A trouble-free moment
Playing at home for the first time since controversy erupted, Elijah Dukes delivers, hitting a bases-loaded single in the ninth inning to rally Tampa Bay to victory.
By EDUARDO A. ENCINA
Published May 29, 2007
ST. PETERSBURG - The last two times the Devil Rays played at Tropicana Field, Elijah Dukes sat. Since then, the troubled rookie outfielder received a message from the organization's brass. The next step was sending Dukes in front of Tampa Bay's court of public opinion for the first time.
The mixed reaction from the Tropicana Field crowd Monday wasn't strong either way - an anonymous blend of boos and cheers from the announced 14,769 - but after Dukes delivered the winning hit in the ninth in a 6-5 victory over the Tigers, many of those who remained were cheering him.
Dukes' first career walkoff hit ended with high-fives, smiles and chest bumps for the 22-year-old who played in front of the home crowd for the first time since the Times reported allegations that he sent death threats to his estranged wife and kids.
"I don't think a game-winning hit is going to chance public perception," manager Joe Maddon said. "I think the public will wait and see his reaction he makes over time."
Dukes' hit capped the Rays' 18th comeback win in their 21 victories and their sixth walkoff win.
Dukes swung at the first pitch from closer Todd Jones and hit a chopper over third baseman Brandon Inge and into shallow leftfield, scoring Delmon Young and Akinori Iwamura.
"Everybody gets anxious in RBI situations," said Dukes, who answered only baseball questions after the game. "All I was just planning on doing was putting the ball in play and running down so they didn't turn a double play."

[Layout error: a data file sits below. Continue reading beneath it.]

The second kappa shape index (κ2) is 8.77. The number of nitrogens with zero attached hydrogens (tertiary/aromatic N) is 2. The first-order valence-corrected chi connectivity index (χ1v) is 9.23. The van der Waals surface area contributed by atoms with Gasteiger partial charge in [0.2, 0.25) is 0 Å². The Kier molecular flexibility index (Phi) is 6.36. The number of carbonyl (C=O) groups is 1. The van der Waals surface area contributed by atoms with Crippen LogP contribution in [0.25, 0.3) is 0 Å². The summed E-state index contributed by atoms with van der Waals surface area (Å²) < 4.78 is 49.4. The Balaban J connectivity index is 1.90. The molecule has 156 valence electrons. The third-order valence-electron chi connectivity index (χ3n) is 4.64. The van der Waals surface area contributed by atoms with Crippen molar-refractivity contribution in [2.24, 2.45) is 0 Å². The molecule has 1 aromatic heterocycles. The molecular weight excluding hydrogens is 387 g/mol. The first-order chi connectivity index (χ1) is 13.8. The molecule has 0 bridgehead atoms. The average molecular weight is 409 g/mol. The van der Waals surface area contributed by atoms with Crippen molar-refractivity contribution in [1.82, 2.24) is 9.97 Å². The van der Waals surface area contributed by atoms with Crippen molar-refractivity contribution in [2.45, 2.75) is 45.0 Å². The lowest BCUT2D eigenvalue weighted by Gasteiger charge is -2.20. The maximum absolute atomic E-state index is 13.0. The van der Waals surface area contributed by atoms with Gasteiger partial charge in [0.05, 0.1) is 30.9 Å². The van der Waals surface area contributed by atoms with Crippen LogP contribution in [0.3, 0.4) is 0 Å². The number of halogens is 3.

Young and Iwamura led off the ninth with singles off Jones. Pinch-hitter Josh Wilson laid down a bunt to third to move both runners over. With first base open, the Tigers walked pinch-hitter Greg Norton.
"I didn't think they would walk Norton to get to me," Dukes said. "I always thought I was a threat, but I'll take it though. I was surprised they walked him. I mean, you've got the top of the lineup so anyone can do damage."
After teammates mobbed Iwamura at the plate, they immediately went to Dukes, who avoided the now-customary celebratory shaving cream pie.
"I've got dry eyes so if that shaving cream got into my eyes I'd probably be on the DL or something," Dukes said.
Starter Edwin Jackson pitched his best game as a Devil Ray, tying his career high in strikeouts with nine. Jackson left trailing by one, then reliever Chad Orvella allowed two runs, facing just three batters.
Omar Infante hit a two-run single in the second, one pitch after a fan in the third-base seats reached into play and caught a foul pop in front of Iwamura. Carl Crawford's throw home sailed high and hit Jackson, who lost it in the lights, in the right cheek.
The Rays tied it at 2 in the fourth. Tigers starter Chad Durbin otherwise held them in check, yielding just the two runs on three hits over six innings. The Rays came back with one each in the seventh and eighth innings.
That set the stage for Dukes' hit. And finally the Rays could put another hurdle in the Dukes saga behind them.
"I thought it went pretty well overall," said Maddon, who with primary owner Stuart Sternberg met with Dukes on Sunday in Chicago. "The fan acceptance, I think I heard a smattering of boos but not a whole lot.
"Again, we were just trying to do the right things."
Eduardo A. Encina can be reached at firstname.lastname@example.org.